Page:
Jump to content

Recommended Posts

Am I alone in mourning the demise of in-camera GPS for geotagging?

I love having GPS on my a99 and miss not having it on my a68 (although this is not so bad as I use my a68 for wildlife rather than travel/landscape photography.

One of the reasons I drag my feet in upgrading to e-mount cameras is the lack of GPS.

I know you can geotag via a smartphone - but I don't have one and don't want one. - I rarely use my non-smart mobile phone as it is, and certainly don't want to be disturbed by phone calls, texts etc when out taking photos!

I understand GPS used to be slow to find satellites, but that is old hat. I also understand that GPS can detain batteries- but most photographers carry spares, don't they? Or they turn off GPS if battery life is more important than geotagging.

Have there ever been e-mount cameras with GPS?

Link to post
Share on other sites

Create an account or sign in to comment

You need to be a member in order to leave a comment

Create an account

Sign up for a new account in our community. It's easy!

Register a new account

Sign in

Already have an account? Sign in here.

Sign In Now
 Share

  • Posts

    • I mostly see posterization artifacts, which are the result of lossy compressed RAW files (or bad jpeg conversion). Unfortunately, the A6400 doesn't offer uncompressed or lossless compressed RAW. The noise might indeed result from the smaller sensor than what you're used to. If you're not shooting at max aperture, you could try shooting at wider aperture and lower ISO. When you're not shooting at max aperture, fullframe versus APS-C shouldn't matter much in terms of ISO-performance combined with depth of field: at the same ISO and aperture value, fullframe offers better noise performance but with a narrower depth of field. This can be offset by choosing a larger aperture and lower ISO on the APS-C camera. If you want a fullframe camera the size of an A6400, try the A7C(ii).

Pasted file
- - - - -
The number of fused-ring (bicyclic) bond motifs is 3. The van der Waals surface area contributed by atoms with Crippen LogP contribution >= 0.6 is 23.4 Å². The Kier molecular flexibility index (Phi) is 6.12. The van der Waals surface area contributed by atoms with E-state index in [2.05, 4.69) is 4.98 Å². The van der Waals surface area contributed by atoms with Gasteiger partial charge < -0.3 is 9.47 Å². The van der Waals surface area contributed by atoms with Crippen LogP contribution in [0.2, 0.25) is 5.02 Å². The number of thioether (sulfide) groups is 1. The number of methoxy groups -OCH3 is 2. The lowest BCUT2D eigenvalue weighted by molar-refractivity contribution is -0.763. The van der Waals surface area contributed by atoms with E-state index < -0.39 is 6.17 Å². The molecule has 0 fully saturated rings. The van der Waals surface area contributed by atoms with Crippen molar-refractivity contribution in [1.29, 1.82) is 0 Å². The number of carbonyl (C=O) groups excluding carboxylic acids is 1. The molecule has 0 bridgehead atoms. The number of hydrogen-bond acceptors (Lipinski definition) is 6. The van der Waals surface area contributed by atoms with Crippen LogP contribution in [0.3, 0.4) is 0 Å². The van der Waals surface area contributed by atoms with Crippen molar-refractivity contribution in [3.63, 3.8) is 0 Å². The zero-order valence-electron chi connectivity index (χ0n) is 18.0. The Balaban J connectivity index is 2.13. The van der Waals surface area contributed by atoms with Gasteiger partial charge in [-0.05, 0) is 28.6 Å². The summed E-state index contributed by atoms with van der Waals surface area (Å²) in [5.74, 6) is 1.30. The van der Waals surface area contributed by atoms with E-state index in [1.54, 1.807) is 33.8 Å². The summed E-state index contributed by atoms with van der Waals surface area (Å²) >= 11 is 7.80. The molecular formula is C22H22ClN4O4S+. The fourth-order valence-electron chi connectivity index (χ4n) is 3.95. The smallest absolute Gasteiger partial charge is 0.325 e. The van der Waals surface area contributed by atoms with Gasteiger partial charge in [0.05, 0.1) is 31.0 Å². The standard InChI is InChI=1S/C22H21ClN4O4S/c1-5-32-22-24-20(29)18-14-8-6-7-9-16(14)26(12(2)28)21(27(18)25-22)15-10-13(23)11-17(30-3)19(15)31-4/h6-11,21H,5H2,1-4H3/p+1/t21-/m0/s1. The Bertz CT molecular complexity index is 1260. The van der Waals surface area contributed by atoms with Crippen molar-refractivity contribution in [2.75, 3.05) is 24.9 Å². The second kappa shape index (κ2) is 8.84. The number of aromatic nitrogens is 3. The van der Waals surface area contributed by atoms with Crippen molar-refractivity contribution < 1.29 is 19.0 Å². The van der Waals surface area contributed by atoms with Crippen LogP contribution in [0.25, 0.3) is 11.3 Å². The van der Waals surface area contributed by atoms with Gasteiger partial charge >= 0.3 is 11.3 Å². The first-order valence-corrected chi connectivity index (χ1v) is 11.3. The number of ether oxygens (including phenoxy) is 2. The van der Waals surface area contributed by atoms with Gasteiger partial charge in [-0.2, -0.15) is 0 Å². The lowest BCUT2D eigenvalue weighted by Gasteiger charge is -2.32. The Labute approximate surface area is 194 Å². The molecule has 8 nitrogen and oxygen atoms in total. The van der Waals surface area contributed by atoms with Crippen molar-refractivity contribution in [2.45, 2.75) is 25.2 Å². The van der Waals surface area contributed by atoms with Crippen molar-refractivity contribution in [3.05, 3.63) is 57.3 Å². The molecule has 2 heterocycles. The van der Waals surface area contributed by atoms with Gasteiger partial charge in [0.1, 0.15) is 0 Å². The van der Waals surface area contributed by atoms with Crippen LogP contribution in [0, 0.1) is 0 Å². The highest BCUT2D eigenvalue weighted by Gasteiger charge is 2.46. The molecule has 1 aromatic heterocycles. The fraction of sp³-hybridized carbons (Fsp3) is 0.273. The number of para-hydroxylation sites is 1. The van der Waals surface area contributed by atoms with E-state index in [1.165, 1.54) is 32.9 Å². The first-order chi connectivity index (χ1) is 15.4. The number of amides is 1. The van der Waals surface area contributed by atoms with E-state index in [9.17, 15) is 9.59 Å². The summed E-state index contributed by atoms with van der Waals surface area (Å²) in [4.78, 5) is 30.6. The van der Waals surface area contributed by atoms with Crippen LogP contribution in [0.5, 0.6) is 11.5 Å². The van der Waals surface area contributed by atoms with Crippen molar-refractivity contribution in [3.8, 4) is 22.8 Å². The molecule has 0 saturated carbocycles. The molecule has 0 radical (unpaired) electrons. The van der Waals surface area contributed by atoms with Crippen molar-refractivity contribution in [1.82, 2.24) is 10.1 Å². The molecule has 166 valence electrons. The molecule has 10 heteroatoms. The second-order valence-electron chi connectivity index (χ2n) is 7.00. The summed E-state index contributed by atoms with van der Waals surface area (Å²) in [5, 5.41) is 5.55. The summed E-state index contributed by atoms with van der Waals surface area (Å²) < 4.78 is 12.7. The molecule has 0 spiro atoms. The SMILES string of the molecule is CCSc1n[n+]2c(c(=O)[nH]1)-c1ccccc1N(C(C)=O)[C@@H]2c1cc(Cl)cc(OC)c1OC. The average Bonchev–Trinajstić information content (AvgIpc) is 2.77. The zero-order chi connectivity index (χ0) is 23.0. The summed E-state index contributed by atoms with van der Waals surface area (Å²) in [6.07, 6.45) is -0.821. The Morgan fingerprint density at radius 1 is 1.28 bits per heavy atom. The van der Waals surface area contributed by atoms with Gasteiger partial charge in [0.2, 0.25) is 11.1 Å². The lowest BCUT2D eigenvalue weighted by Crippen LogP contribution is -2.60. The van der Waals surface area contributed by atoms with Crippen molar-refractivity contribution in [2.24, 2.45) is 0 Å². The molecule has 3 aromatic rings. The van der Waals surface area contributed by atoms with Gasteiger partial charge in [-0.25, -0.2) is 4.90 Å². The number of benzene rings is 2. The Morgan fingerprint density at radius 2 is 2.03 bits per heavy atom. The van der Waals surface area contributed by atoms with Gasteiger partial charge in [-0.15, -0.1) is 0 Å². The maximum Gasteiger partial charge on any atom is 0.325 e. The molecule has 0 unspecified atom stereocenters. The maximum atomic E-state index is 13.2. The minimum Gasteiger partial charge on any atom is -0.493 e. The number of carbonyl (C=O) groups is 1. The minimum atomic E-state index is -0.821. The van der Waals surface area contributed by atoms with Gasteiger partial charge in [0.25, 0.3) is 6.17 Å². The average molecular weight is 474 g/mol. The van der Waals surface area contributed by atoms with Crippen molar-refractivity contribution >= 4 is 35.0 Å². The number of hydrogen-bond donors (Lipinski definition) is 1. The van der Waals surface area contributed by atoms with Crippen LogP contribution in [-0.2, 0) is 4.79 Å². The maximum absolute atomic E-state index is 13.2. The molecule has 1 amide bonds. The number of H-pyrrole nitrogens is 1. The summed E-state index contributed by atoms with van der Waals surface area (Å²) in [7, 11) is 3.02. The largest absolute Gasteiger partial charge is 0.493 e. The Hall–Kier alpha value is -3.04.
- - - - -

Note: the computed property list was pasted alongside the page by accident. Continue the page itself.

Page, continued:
• ..unfortunately, the lighting was correct. The shot required deeper shadows. The K1 ff didnt have these banding issues [yes, I know the sensor is larger]. The film shots had details in the same light. The sony files, both the jpg and raw, had this banding/noise - with NO retouch or post adjustments [straight out of the camera]. the camera was purchased new a few years ago and I am trying to determine if there is something wrong, or the settings are wrong, or the camera just cant handle this kind of lighting [studio + softbox]. No shadow detail is one thing... banding/noise in the shadows is unacceptable. Does sony have a body this size that is FF ? Im wondering if that would make a difference..  dw
    • The root causes for banding are uneven lighting, incorrect exposure settings, or compression artefacts or certain kinds of artificial lighting, especially LED lights. Also the lens used plays a role, I have noticed it more with my sharpest lenses, looks like they outresolve the sensor when I have a uniform blue sky. There is more than one solution, and ultimately post-processing, but the root cause has to be identified first.
  • Topics

×
×
  • Create New...